Driving up to this cattle farm in Nulla Vale, Victoria, (located about 80 kilometres north of Melbourne), two identical gable-roofed forms arise from the land, appearing from a distance much like abandoned rural sheds.
Upon closer inspection, one of these buildings is in fact a house made from salvaged bricks and upcycled corrugated roofing, forming a grounded connection to the home’s expansive site.
The revealing journey of arriving at the property is no accident, having actually inspired the entire design by MRTN Architects. ‘The project was informed by the experience of discovering the site, by winding through the land to come across the two clear shapes of the house and shed, that command views all round,’ explains Antony Martin from MRTN Architects. ‘Early design conversations were had about how the shed and house were conceived as wagons that have been travelling along a desired line through the site, and have stopped along the way as if to say, ‘This is where we will stay.’
The home is currently used as a holiday house, while the shed serves as carport, wood store and storage facility for the PV panels and battery required to run the off-grid residence. The exact position of both structures was chosen for their outlook, which takes full advantage of the property’s distant views, and ancient trees and granite outcrops in the foreground. ‘We laid out a driveway to access the house site and designed it to wind along the natural contours of the land and allow the house to become gradually apparent,’ says Antony.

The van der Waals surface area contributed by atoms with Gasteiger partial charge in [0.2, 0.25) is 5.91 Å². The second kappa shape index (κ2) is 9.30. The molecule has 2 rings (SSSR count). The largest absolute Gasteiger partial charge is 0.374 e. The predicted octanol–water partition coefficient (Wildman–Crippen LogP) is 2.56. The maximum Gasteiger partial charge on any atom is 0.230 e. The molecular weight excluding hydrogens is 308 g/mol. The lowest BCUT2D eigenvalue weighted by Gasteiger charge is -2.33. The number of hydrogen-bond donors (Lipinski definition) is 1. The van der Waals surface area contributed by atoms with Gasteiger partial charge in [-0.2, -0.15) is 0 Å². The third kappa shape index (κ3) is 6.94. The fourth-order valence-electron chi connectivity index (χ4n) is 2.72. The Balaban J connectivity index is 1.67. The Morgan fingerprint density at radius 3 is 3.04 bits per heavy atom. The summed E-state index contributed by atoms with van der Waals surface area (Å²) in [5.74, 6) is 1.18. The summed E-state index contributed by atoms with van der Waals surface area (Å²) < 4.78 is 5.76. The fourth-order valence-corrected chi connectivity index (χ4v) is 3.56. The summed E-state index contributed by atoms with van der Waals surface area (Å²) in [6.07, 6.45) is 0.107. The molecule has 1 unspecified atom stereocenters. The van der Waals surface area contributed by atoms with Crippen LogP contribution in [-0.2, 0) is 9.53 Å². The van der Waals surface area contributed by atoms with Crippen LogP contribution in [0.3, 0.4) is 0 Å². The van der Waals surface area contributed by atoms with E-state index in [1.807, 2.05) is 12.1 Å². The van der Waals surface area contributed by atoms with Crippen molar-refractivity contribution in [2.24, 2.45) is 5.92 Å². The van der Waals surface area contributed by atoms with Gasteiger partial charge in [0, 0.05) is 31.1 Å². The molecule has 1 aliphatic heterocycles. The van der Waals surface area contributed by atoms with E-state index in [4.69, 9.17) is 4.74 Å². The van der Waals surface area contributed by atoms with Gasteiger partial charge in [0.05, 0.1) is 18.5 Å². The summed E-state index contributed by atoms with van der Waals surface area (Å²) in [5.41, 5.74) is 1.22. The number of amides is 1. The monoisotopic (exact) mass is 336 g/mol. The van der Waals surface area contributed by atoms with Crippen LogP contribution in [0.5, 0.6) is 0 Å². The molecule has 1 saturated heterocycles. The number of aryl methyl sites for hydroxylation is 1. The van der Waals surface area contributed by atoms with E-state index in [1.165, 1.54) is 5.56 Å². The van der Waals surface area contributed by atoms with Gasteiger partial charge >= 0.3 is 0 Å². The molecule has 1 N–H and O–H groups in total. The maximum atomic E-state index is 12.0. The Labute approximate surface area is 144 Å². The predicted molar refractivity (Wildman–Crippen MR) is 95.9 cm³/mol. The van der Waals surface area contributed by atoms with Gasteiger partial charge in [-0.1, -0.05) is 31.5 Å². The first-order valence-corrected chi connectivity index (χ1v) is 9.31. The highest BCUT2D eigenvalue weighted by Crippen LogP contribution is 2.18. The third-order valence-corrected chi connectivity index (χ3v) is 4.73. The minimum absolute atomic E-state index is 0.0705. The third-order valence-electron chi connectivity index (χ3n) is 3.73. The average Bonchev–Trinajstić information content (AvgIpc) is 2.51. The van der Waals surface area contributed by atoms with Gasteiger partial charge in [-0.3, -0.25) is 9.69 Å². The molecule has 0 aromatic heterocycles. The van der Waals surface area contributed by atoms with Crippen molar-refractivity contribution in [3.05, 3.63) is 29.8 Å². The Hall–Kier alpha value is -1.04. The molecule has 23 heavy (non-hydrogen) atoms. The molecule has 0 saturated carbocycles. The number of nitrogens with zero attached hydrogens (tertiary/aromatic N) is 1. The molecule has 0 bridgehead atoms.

A further driving element of this design is the client’s intention to one day build a larger house on the site, incorporating these two structures. ‘Our brief was to provide the means for habitation of the site, but to do so in a way that suggested an initial occupation of place rather than a fully-fledged domestic setting,’ Antony says. ‘This direction was very informative part of the design process as each plan had to be tested with a range of potential expansion options.’
MRTN approached this challenge by referencing the way rural sheds are built to easily accommodate more storage as required. ‘Skillion roofs are added or gables are extended so that small sheds became larger, rather than demolished and rebuilt. This type of growth is referenced in the triangular window sections in the gable ends of the house,’ Antony says.
The home’s aesthetic derives from the surrounding architectural vernacular and the client’s desire to feel immersed in the land. ‘The key to the brief was that they wanted to create a connection for themselves to the site; to spend time there and gain an understanding and deeper appreciation for a part of the world that they see themselves having a long connection to,’ says Antony. Among the most significant inspirations are the many historic, near-ruin, out buildings and sheds found in this part of Victoria. ‘We didn’t want to replicate a city home environment in the country. Inside the house has a raw, unfinished quality to it that makes it part-home, and part-shed. The feeling of being in shed heightens the experience of being not outside but not quite inside either.’
While small in footprint, the impact of this design is profound, and features sustainable planning that looks brightly to the future. Antony says, ‘There is nothing quite like being outside in the early evening, when the sky to the west becomes an incredible deep blue colour, while inside the fire keeps the home warm. Light is reflected of the ceiling and the roof trusses create these wonderful shadows.’